interface vlan 22
ip vrf forwarding branchb
ip address 192.168.12.2 /24
exit
ip routing
router ospf vrf branchb
router-id 12.12.12.1
redistribute bgp subnets
exit
router bgp 200
address-family ipv4 vrf branchb
neighbor 192.168.12.1 remote-as 100
redistribute connected
redistribute ospf
exit
exit
23
VRF lite for Dell Networking N-Series | version 1.1
< create two VLANs for VR4
< put the interface to the other Main Office
switch into VLAN 22
< assign VLAN to an interface going to
provider edge routers in trunk mode
< create VR4 (branchb) and enable routing
< create a route distinguisher
< export routes from branchb
< put the VLAN interface into VR4 (branchb)
< assign an IP address
< configure the VLAN in OSPF area
< put the VLAN interface into VR2 (branchb)
< assign an IP address
< enable routing globally across the physical
switch
< specify OSPF for branchb
< provide a router ID
< select route redistribution source protocol
< specify BGP for branchb
< enable address family ipv vrf-family ipv4 vrf
branchb
< enable neighbor remote-as
< enable redistribute-connected
< enable redistribute-OSPF
Configure VR6 (CEO - branchc)
VR<configure
vlan 31,32
exit
< create two VLANs for VR6
interface Te1/0/4
switchport access vlan 31
< put the interface to the other Main Office
switch into VLAN 31
interface Te1/0/3
switchport mode trunk allowed vlan add
22
exit
< assign VLAN to an interface going to
provider edge routers in trunk mode
ip vrf branchc
rd 200:3000
route-target import 200:1000
route-target import 200:2000
exit
interface vlan 31
ip vrf forwarding branchc
ip address 192.168.31.2 /24
ip ospf area 0
exit
interface vlan 32
ip vrf forwarding branchc
ip address 192.168.12.2 /24
exit
ip routing
router ospf vrf branchc
router-id 13.13.13.1
redistribute bgp subnets
exit
router bgp 200
address-family ipv4 vrf branchc
neighbor 192.168.12.1 remote-as 100
redistribute connected
redistribute ospf
exit
exit
exit
24
VRF lite for Dell Networking N-Series | version 1.1
< create VR6 (branchc) and enable routing
< create a route distinguisher
< import routes from brancha
< import routes from branchb
< put the VLAN interface into VR4 (branchb)
< assign an IP address
< configure the VLAN in OSPF area
< put the VLAN interface into VR2 (branchb)
< assign an IP address
< enable routing globally across the physical
switch
< specify OSPF for branchc
< provide a router ID
< select route redistribution source protocol
< specify BGP for branchc
< enable address family ipv vrf-family ipv4 vrf
branchb
< enable neighbor remote-as
< enable redistribute-connected
< enable redistribute-OSPF
IP routes for brancha (Finance VRF instance) on the Branch Office switch:
Note:
Inter-area routes (70.10.x.x) are distributed through IXIA into Main Office finance switch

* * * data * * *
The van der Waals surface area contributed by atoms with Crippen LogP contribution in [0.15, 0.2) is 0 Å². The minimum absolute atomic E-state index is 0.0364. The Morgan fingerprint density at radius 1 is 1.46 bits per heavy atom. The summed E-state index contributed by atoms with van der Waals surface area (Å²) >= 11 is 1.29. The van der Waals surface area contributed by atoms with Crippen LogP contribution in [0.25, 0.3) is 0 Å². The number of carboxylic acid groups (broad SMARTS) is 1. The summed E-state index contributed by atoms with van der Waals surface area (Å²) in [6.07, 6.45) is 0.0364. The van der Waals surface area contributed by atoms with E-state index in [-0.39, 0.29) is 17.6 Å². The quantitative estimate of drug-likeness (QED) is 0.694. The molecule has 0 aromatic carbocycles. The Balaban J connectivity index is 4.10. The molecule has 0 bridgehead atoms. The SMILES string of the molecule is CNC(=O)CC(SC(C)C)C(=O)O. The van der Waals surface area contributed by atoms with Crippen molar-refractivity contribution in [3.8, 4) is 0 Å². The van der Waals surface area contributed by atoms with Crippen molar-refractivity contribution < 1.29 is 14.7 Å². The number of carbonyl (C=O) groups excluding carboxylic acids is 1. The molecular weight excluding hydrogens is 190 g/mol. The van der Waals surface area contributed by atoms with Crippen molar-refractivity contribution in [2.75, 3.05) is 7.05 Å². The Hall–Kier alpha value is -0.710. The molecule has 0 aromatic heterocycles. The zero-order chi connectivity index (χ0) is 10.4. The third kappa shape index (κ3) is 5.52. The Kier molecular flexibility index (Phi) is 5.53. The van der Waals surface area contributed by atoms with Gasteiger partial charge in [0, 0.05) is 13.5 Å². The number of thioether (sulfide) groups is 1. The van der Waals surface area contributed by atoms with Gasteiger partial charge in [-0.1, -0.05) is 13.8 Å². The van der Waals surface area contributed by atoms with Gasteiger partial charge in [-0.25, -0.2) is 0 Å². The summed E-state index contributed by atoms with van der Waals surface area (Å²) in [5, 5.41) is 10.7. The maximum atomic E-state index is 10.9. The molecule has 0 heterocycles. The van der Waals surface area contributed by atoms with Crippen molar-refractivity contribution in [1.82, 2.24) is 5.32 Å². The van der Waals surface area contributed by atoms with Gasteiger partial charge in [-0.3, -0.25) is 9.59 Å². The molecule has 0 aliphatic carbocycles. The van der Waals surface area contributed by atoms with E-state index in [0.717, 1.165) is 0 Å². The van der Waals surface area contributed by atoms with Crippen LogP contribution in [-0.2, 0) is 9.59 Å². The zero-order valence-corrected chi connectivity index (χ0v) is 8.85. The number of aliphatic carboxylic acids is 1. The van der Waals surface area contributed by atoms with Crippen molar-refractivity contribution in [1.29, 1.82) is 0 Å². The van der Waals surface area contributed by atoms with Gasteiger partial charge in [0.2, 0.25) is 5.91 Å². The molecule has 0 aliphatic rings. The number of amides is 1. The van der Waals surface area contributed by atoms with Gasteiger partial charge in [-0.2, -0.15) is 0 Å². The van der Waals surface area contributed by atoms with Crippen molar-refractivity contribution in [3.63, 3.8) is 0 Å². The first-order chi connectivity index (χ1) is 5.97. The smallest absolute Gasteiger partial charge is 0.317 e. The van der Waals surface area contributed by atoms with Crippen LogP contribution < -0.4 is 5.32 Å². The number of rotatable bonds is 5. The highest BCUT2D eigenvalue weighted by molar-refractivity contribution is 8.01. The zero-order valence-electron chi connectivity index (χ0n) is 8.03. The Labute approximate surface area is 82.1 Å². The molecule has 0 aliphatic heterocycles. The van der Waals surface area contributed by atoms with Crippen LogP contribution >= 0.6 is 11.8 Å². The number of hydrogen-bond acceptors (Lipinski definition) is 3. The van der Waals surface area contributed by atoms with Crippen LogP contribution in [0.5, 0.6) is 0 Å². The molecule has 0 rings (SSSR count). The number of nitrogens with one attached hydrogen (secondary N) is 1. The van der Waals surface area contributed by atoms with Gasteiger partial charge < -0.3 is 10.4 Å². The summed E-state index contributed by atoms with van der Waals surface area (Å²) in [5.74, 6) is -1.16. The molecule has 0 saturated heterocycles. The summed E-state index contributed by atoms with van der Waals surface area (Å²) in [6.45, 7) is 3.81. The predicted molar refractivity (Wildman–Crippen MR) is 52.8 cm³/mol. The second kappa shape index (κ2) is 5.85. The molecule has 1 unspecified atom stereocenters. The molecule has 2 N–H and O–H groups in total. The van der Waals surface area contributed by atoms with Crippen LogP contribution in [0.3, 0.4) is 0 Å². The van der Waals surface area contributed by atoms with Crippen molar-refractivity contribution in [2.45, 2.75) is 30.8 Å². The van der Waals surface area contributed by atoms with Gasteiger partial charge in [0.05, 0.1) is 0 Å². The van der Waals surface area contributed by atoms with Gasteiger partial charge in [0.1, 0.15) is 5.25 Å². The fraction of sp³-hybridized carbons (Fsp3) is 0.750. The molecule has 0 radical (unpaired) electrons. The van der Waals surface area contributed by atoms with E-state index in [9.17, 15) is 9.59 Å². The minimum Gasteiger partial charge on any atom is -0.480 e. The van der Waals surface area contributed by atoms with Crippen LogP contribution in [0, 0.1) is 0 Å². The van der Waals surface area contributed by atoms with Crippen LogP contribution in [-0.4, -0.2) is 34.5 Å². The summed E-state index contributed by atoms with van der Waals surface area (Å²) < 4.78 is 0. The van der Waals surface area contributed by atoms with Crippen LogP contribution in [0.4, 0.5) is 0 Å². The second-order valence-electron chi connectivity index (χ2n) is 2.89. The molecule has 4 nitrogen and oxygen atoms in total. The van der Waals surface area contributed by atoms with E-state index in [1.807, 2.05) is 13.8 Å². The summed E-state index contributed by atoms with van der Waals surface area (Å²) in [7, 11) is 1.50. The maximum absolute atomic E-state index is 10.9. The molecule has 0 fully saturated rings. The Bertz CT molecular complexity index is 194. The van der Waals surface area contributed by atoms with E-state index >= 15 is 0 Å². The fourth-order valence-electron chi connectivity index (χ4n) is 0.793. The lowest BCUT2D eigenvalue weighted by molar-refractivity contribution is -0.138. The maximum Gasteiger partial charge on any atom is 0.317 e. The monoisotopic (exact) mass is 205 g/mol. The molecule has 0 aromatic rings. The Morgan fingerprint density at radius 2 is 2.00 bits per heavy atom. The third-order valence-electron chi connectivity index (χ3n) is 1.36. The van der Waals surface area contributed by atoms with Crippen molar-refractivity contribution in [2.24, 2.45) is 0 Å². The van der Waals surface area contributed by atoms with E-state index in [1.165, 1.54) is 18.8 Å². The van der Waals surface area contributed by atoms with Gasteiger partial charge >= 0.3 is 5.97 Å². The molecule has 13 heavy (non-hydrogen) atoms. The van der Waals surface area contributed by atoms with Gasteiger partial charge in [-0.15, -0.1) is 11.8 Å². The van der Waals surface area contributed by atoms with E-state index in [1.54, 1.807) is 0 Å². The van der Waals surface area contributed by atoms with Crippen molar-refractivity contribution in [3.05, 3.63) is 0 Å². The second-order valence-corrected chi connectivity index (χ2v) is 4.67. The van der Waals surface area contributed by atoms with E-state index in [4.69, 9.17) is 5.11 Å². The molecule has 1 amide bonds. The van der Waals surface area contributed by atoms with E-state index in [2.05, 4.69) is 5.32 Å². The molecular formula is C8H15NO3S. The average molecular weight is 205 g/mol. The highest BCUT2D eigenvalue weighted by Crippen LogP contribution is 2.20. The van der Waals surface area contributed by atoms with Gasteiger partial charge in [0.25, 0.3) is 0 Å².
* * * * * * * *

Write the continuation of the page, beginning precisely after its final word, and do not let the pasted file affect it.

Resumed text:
Inter-area routes (60.10.x.x) are distributed through IXIA into Branch Office finance switch.
N4000_R192U23_BO#show ip route vrf brancha
Route Codes: R - RIP Derived, O - OSPF Derived, C - Connected, K - Kernel S - Static
B - BGP Derived, E - Externally Derived, IA - OSPF Inter Area
E1 - OSPF External Type 1, E2 - OSPF External Type 2
N1 - OSPF NSSA External Type 1, N2 - OSPF NSSA External Type 2
S U - Unnumbered Peer, L - Leaked Route
* Indicates the best (lowest metric) route for the subnet.
No default gateway is configured.
B
*7.7.7.1/32 [20/0] via 192.168.12.1, 00h:39m:20s, Vl12
C
*11.11.11.1/32 [0/0] directly connected, loopback 0
O
*60.1.1.0/24 [110/20] via 192.168.11.1, 00h:39m:25s, Vl11
O IA *60.10.1.0/24 [110/20] via 192.168.11.1, 00h:39m:25s, Vl11
O IA *60.10.2.0/24 [110/20] via 192.168.11.1, 00h:39m:25s, Vl11
O IA *60.10.3.0/24 [110/20] via 192.168.11.1, 00h:39m:25s, Vl11
O IA *60.10.4.0/24 [110/20] via 192.168.11.1, 00h:39m:25s, Vl11
O IA *60.10.5.0/24 [110/20] via 192.168.11.1, 00h:39m:25s, Vl11
B
*70.1.1.0/24 [20/0] via 192.168.12.1, 00h:39m:20s, Vl12
B
*70.10.1.0/24 [20/0] via 192.168.12.1, 00h:39m:20s, Vl12
B
*70.10.2.0/24 [20/0] via 192.168.12.1, 00h:39m:20s, Vl12
B
*70.10.3.0/24 [20/0] via 192.168.12.1, 00h:39m:20s, Vl12
B
*70.10.4.0/24 [20/0] via 192.168.12.1, 00h:39m:20s, Vl12
B
*70.10.5.0/24 [20/0] via 192.168.12.1, 00h:39m:20s, Vl12
B
*192.168.10.0/24 [20/0] via 192.168.12.1, 00h:39m:20s, Vl12
C
*192.168.11.0/24 [0/0] directly connected, Vl11
C
*192.168.12.0/24 [0/0] directly connected, Vl12
25
VRF lite for Dell Networking N-Series | version 1.1
IP routes for branchb (IT VRF instance) on the Branch Office switch:
Note: Only Inter-ospf area routes which are redistributed through BGP are seen in VRF branchb instance.
N4000_R192U23_BO#show ip route vrf branchb
Route Codes: R - RIP Derived, O - OSPF Derived, C - Connected, K - Kernel S - Static
B - BGP Derived, E - Externally Derived, IA - OSPF Inter Area
E1 - OSPF External Type 1, E2 - OSPF External Type 2
N1 - OSPF NSSA External Type 1, N2 - OSPF NSSA External Type 2
S U - Unnumbered Peer, L - Leaked Route
* Indicates the best (lowest metric) route for the subnet.
No default gateway is configured.
B
*8.8.8.1/32 [20/0] via 192.168.12.1, 00h:40m:27s, Vl22
C
*12.12.12.1/32 [0/0] directly connected, loopback 1
B
*50.1.1.0/24 [20/0] via 192.168.12.1, 00h:30m:14s, Vl22
B
*50.10.0.0/24 [20/0] via 192.168.12.1, 00h:30m:14s, Vl22
B
*50.10.1.0/24 [20/0] via 192.168.12.1, 00h:30m:14s, Vl22
B
*50.10.2.0/24 [20/0] via 192.168.12.1, 00h:30m:14s, Vl22
B
*50.10.3.0/24 [20/0] via 192.168.12.1, 00h:30m:14s, Vl22
B
*50.10.4.0/24 [20/0] via 192.168.12.1, 00h:30m:14s, Vl22
C
*192.168.12.0/24 [0/0] directly connected, Vl22
B
*192.168.20.0/24 [20/0] via 192.168.12.1, 00h:30m:47s, Vl22
C
*192.168.21.0/24 [0/0] directly connected, Vl21